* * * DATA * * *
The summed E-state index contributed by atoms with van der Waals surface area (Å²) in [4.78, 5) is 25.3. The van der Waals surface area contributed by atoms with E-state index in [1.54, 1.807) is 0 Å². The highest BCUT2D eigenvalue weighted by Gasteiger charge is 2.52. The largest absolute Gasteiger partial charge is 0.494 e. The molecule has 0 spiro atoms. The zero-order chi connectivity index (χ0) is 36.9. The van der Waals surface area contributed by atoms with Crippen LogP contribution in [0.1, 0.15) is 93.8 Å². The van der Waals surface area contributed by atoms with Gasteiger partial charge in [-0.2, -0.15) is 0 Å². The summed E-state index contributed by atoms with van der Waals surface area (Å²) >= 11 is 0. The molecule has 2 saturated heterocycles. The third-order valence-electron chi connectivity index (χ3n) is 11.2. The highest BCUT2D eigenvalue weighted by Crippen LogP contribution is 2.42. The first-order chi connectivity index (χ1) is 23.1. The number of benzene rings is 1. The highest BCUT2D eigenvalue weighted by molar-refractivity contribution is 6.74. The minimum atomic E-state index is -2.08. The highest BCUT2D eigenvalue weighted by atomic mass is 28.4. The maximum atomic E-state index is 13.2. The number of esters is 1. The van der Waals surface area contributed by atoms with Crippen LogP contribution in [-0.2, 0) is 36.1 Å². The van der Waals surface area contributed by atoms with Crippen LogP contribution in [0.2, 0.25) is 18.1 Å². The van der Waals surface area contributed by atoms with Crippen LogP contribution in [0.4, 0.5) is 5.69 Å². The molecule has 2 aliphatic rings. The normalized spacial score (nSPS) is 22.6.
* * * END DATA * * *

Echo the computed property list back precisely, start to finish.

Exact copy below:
The summed E-state index contributed by atoms with van der Waals surface area (Å²) in [4.78, 5) is 25.3. The van der Waals surface area contributed by atoms with E-state index in [1.54, 1.807) is 0 Å². The highest BCUT2D eigenvalue weighted by Gasteiger charge is 2.52. The largest absolute Gasteiger partial charge is 0.494 e. The molecule has 0 spiro atoms. The zero-order chi connectivity index (χ0) is 36.9. The van der Waals surface area contributed by atoms with Crippen LogP contribution in [0.1, 0.15) is 93.8 Å². The van der Waals surface area contributed by atoms with Gasteiger partial charge in [-0.2, -0.15) is 0 Å². The summed E-state index contributed by atoms with van der Waals surface area (Å²) >= 11 is 0. The molecule has 2 saturated heterocycles. The third-order valence-electron chi connectivity index (χ3n) is 11.2. The highest BCUT2D eigenvalue weighted by Crippen LogP contribution is 2.42. The first-order chi connectivity index (χ1) is 23.1. The number of benzene rings is 1. The highest BCUT2D eigenvalue weighted by molar-refractivity contribution is 6.74. The minimum atomic E-state index is -2.08. The highest BCUT2D eigenvalue weighted by atomic mass is 28.4. The maximum atomic E-state index is 13.2. The number of esters is 1. The van der Waals surface area contributed by atoms with Crippen LogP contribution in [-0.2, 0) is 36.1 Å². The van der Waals surface area contributed by atoms with Crippen LogP contribution in [0.2, 0.25) is 18.1 Å². The van der Waals surface area contributed by atoms with Crippen LogP contribution in [0.4, 0.5) is 5.69 Å². The molecule has 2 aliphatic rings. The normalized spacial score (nSPS) is 22.6.